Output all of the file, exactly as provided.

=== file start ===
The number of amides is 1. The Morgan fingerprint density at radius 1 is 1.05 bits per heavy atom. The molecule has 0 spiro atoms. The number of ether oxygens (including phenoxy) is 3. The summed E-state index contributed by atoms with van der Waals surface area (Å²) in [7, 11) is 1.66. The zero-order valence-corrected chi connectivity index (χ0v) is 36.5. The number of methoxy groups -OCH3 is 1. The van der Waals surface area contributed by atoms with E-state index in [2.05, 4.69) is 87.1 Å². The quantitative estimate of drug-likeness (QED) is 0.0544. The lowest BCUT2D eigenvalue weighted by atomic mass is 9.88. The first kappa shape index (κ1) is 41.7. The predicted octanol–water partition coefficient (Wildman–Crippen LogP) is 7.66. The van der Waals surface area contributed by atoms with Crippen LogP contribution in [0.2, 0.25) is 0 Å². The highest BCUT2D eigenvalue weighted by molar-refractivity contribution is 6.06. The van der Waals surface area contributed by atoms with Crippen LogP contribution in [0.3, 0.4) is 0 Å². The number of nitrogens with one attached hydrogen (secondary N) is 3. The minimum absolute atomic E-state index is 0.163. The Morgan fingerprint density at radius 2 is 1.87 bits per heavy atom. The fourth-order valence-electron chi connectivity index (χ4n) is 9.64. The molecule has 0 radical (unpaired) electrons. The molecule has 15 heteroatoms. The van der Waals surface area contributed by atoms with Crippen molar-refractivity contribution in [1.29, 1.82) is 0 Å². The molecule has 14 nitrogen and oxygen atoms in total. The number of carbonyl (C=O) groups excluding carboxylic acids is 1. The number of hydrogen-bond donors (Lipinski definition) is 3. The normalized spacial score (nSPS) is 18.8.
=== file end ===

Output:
The number of amides is 1. The Morgan fingerprint density at radius 1 is 1.05 bits per heavy atom. The molecule has 0 spiro atoms. The number of ether oxygens (including phenoxy) is 3. The summed E-state index contributed by atoms with van der Waals surface area (Å²) in [7, 11) is 1.66. The zero-order valence-corrected chi connectivity index (χ0v) is 36.5. The number of methoxy groups -OCH3 is 1. The van der Waals surface area contributed by atoms with E-state index in [2.05, 4.69) is 87.1 Å². The quantitative estimate of drug-likeness (QED) is 0.0544. The lowest BCUT2D eigenvalue weighted by atomic mass is 9.88. The first kappa shape index (κ1) is 41.7. The predicted octanol–water partition coefficient (Wildman–Crippen LogP) is 7.66. The van der Waals surface area contributed by atoms with Crippen LogP contribution in [0.2, 0.25) is 0 Å². The highest BCUT2D eigenvalue weighted by molar-refractivity contribution is 6.06. The van der Waals surface area contributed by atoms with Crippen LogP contribution in [0.3, 0.4) is 0 Å². The number of nitrogens with one attached hydrogen (secondary N) is 3. The minimum absolute atomic E-state index is 0.163. The Morgan fingerprint density at radius 2 is 1.87 bits per heavy atom. The fourth-order valence-electron chi connectivity index (χ4n) is 9.64. The molecule has 0 radical (unpaired) electrons. The molecule has 15 heteroatoms. The van der Waals surface area contributed by atoms with Crippen molar-refractivity contribution in [1.29, 1.82) is 0 Å². The molecule has 14 nitrogen and oxygen atoms in total. The number of carbonyl (C=O) groups excluding carboxylic acids is 1. The number of hydrogen-bond donors (Lipinski definition) is 3. The normalized spacial score (nSPS) is 18.8.